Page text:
For the month of May, I’ve written three previews of international events. One of these is a sale by Kedem Auctions, an auction house headquartered in Jerusalem that was established in 2008. The name “Kedem,” derived from Hebrew, is a direct reference to the past, but also translates to “progress.” With their focus on the history and culture of the Jewish people, Kedem Auctions looks both to the past and to the future as they seek quality historical material to auction for preservation and appreciation going forward.
Taking place on Tuesday, May 9, 2017, Rare and Important Items features 110 lots, of which more than 80% are works on paper—books, maps, manuscripts, ephemera, and drawings. Jewish history is rich and varied, and it stretches far back in time; the material presented for sale represents this fact well: the oldest item dates from the 14th century and the newest from the 20th. Collectors, new and old, of Jewish history and Judaica will surely want to browse the catalog. Though the live auction begins May 9, online bidding is underway at the time of this writing.
The item with the highest estimate of the sale is part of the minority of items that are not works on paper. Lot 58 is the pipe of “Yehudi HaKadosh [“Sacred Jew”],” founder of the Peschischa sect of Hasidism in Przysucha, Poland. The pipe has an interesting and storied history, including being lost and returned. Bidding begins at $100,000 with estimates ranging $500,000 to $1,000,000.
Returning to this site’s focus, a highlight of the sale is lot 35, a letter of blessing and Hatavat Chalom [literally, “making a better dream”], written by Rebbe Meir of Premishlan to his daughter around 1840. The Premishlan Hasidic Dynasty was founded by the Great Grand Rabbi Meir Hagadol of Premishlan in the 18th century, and the author of this letter, his grandson, was the most famous rabbi of this dynasty that still holds court in Israel today. According to Mattis Kantor’s Codex Judaica: Chronological Index of Jewish History, Rebbe Meir was a “miracle worker.” Along with the letter itself, the lot includes an expert’s report, which deciphers the contents of the letter and its connotations. Lot 35 begins bidding at $45,000 with an estimate of $50,000 to $70,000. If rare letters and manuscripts from renowned rabbis and rebbes are of interest to you, there is a sizeable offering to browse within the catalog.
The earliest dated item of the sale is lot 12, a collection of early Yemenite manuscript fragments removed from the “Binding Geniza,” dating to Yemen in the year 1343 AD. The contents of the leaves include Hilchot Kiddush HaChodesh [Rituals for Blessing of the Month], sections from Chapters 5-8, 11-19; Hilchot Ta'anit [Rituals for Fasting], section from Chapters 1-4. These leaves are related to a similar manuscript held in the San Francisco Sutro Library. Whether in a museum, library, or private collection, something of this age will require museum-level care! With an estimate of $5,000 to $10,000, bidding begins at $2,000.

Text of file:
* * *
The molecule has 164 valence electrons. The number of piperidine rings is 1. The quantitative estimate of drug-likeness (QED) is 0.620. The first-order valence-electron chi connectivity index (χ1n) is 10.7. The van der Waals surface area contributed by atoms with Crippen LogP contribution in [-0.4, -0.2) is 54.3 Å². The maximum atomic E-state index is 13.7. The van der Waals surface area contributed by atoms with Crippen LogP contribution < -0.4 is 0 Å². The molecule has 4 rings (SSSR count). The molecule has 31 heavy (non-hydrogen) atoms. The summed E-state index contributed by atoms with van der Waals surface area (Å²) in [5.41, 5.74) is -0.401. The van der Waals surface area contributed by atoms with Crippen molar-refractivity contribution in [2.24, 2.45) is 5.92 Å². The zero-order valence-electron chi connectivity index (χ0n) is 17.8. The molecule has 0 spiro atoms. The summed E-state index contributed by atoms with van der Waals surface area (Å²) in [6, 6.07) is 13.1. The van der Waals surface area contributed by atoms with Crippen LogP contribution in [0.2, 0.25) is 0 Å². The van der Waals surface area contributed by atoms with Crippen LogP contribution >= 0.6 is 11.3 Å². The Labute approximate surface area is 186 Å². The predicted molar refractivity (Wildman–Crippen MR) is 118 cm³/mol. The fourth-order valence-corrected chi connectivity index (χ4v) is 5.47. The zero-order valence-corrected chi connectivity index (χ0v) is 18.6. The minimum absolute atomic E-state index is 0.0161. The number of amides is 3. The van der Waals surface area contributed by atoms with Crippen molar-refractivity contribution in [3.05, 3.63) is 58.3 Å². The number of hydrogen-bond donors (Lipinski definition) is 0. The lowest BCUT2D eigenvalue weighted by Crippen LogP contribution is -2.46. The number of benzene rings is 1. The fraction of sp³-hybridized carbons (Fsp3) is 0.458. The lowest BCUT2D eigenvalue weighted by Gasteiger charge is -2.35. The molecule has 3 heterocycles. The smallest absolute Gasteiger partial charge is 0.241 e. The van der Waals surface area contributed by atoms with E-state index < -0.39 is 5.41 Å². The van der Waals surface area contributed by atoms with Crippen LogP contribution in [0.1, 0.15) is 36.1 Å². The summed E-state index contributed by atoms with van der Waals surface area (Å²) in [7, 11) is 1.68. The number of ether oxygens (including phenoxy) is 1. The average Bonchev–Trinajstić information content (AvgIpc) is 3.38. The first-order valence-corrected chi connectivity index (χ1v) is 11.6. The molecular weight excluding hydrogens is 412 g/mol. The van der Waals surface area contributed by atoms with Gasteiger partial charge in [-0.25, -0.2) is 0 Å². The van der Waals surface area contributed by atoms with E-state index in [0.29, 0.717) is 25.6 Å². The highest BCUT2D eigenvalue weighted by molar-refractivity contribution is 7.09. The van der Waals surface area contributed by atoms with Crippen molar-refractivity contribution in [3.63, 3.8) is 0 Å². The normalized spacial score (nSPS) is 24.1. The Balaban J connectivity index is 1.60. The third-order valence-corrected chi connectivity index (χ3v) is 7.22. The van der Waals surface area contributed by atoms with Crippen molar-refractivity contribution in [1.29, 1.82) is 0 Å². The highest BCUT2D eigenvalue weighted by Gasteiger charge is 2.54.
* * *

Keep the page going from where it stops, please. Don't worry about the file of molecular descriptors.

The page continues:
Maps are not heavily featured in the sale, but lot 94 is an excellent example worth noting. Printed circa 1873-1874 in London, this folding map of Eretz Israel is quite large, measuring 1.3 meters by 1 meter [52” by 40”]. Depicting Israel on both sides of the Jordan, and delineating the journey of the Jews from Egypt to the Promised Land, this map belongs in a display frame. An uncommon feature of this map is that the title and many of the notes and names are multilingual, appearing in English, French, Hebrew, and Yiddish. Bidding starts at $2,000 with estimates between $3,000 and $5,000.
Moving forward into the 20th century, several lots are quite compelling, with estimates that are quite reasonable.
Lot 101 is a lithograph portrait on handmade Japanese paper of Albert Einstein, signed by both the artist Hermann Struck as well as Einstein himself. Estimates are between $3,000 and $5,000, with bidding opening at $2,000.
Lot 104 is for anyone with an eye for more recent Israeli history, being a collection of over 45 autographs and signed letters about the Yishuv (the Jewish community in pre-State Palestine) and the State of Israel. Letters and autographs include noted Jewish luminaries such as Sir Moses Montefiore, Dr. Bezalel Yaffe, Meir Dizengoff, Moshe Sharett, David Yellin, Joseph Bentwich, Arthur Ruppin, Menachem Ussishkin, David Ben-Gurion, Menachem Begin, Moshe Dayan, and Gershom Shalom. Lot 104 opens with bidding at $7,000 with an estimate ranging $8,000 to $12,000.
And finally, lot 107 is a Nazi Germany advertising poster for the exhibition “Degenerate Art” held in Chemnitz, Germany in 1939). The travelling show was made up of art confiscated from museums and galleries throughout Germany during the Nazi rise and displayed modern art that was viewed by the Nazi as being degenerate and perverse. It included works of many of the most famous and respected modern artists of the first half of the 20th century, including Matisse, Picasso, Chagall, and Kandinsky. This is another item, like the map of Eretz Israel, that would be most at home on display.
Kedem Auctions’ sale of Rare and Important Items takes place Tuesday, May 9, 2017 at 7 pm Israel time (6pm CET, 12 noon EST, 9am PST) at Kedem’s offices at 8 Ramban St. in Jerusalem. Bidding may be done live in person, by telephone, via preliminary bids, and online in real time, either on the Kedem website or via Invaluable.com and LiveAuctioneers. As mentioned before, online bidding is already underway. Logging in with an existing account or registering is required for online participation.
Viewings of the sale will take place at Kedem’s offices at these dates and times:
May 4: noon – 8pm
May 7: noon – 8pm
May 8: noon – 8pm
May 9 (day of sale): 10am – 2pm
The entire catalog can be viewed online here.